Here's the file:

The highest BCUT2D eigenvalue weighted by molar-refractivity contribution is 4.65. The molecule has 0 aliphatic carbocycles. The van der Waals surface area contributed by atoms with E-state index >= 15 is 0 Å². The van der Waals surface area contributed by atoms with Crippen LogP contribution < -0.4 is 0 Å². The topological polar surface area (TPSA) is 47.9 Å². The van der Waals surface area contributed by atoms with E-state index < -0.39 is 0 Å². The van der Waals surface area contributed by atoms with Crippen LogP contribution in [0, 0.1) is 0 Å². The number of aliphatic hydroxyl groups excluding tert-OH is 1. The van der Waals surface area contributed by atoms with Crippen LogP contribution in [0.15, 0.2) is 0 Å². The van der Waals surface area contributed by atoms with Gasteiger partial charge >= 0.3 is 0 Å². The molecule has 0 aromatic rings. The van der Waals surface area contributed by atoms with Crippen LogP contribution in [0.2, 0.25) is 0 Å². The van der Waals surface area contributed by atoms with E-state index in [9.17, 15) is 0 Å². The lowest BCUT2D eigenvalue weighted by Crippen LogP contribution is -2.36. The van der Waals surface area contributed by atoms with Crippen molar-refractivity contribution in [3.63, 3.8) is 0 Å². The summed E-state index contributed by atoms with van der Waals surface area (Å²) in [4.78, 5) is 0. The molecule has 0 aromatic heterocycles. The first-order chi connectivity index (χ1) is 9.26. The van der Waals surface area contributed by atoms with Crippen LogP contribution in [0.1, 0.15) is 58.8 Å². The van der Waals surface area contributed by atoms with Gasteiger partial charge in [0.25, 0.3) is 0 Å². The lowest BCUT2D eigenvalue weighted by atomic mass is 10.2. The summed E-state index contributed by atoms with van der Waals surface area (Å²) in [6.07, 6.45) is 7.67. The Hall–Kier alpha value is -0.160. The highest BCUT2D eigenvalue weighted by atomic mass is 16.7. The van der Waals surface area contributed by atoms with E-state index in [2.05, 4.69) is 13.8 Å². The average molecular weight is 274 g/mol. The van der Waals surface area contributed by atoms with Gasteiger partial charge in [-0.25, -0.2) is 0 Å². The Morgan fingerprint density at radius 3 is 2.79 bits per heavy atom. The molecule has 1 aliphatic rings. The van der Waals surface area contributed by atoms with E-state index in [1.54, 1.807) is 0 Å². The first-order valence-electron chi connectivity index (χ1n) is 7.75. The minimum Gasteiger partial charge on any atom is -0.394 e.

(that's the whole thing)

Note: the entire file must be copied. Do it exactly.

The highest BCUT2D eigenvalue weighted by molar-refractivity contribution is 4.65. The molecule has 0 aliphatic carbocycles. The van der Waals surface area contributed by atoms with E-state index >= 15 is 0 Å². The van der Waals surface area contributed by atoms with Crippen LogP contribution < -0.4 is 0 Å². The topological polar surface area (TPSA) is 47.9 Å². The van der Waals surface area contributed by atoms with E-state index < -0.39 is 0 Å². The van der Waals surface area contributed by atoms with Crippen LogP contribution in [0, 0.1) is 0 Å². The number of aliphatic hydroxyl groups excluding tert-OH is 1. The van der Waals surface area contributed by atoms with Crippen LogP contribution in [0.15, 0.2) is 0 Å². The van der Waals surface area contributed by atoms with Gasteiger partial charge >= 0.3 is 0 Å². The molecule has 0 aromatic rings. The van der Waals surface area contributed by atoms with Crippen LogP contribution in [0.2, 0.25) is 0 Å². The van der Waals surface area contributed by atoms with E-state index in [9.17, 15) is 0 Å². The lowest BCUT2D eigenvalue weighted by Crippen LogP contribution is -2.36. The van der Waals surface area contributed by atoms with Crippen molar-refractivity contribution in [3.63, 3.8) is 0 Å². The summed E-state index contributed by atoms with van der Waals surface area (Å²) in [4.78, 5) is 0. The molecule has 0 aromatic heterocycles. The first-order chi connectivity index (χ1) is 9.26. The van der Waals surface area contributed by atoms with Crippen LogP contribution in [0.1, 0.15) is 58.8 Å². The van der Waals surface area contributed by atoms with Gasteiger partial charge in [0.25, 0.3) is 0 Å². The lowest BCUT2D eigenvalue weighted by atomic mass is 10.2. The summed E-state index contributed by atoms with van der Waals surface area (Å²) in [6.07, 6.45) is 7.67. The Hall–Kier alpha value is -0.160. The highest BCUT2D eigenvalue weighted by atomic mass is 16.7. The van der Waals surface area contributed by atoms with E-state index in [2.05, 4.69) is 13.8 Å². The average molecular weight is 274 g/mol. The van der Waals surface area contributed by atoms with Gasteiger partial charge in [-0.25, -0.2) is 0 Å². The Morgan fingerprint density at radius 3 is 2.79 bits per heavy atom. The molecule has 1 aliphatic rings. The van der Waals surface area contributed by atoms with E-state index in [1.54, 1.807) is 0 Å². The first-order valence-electron chi connectivity index (χ1n) is 7.75. The minimum Gasteiger partial charge on any atom is -0.394 e.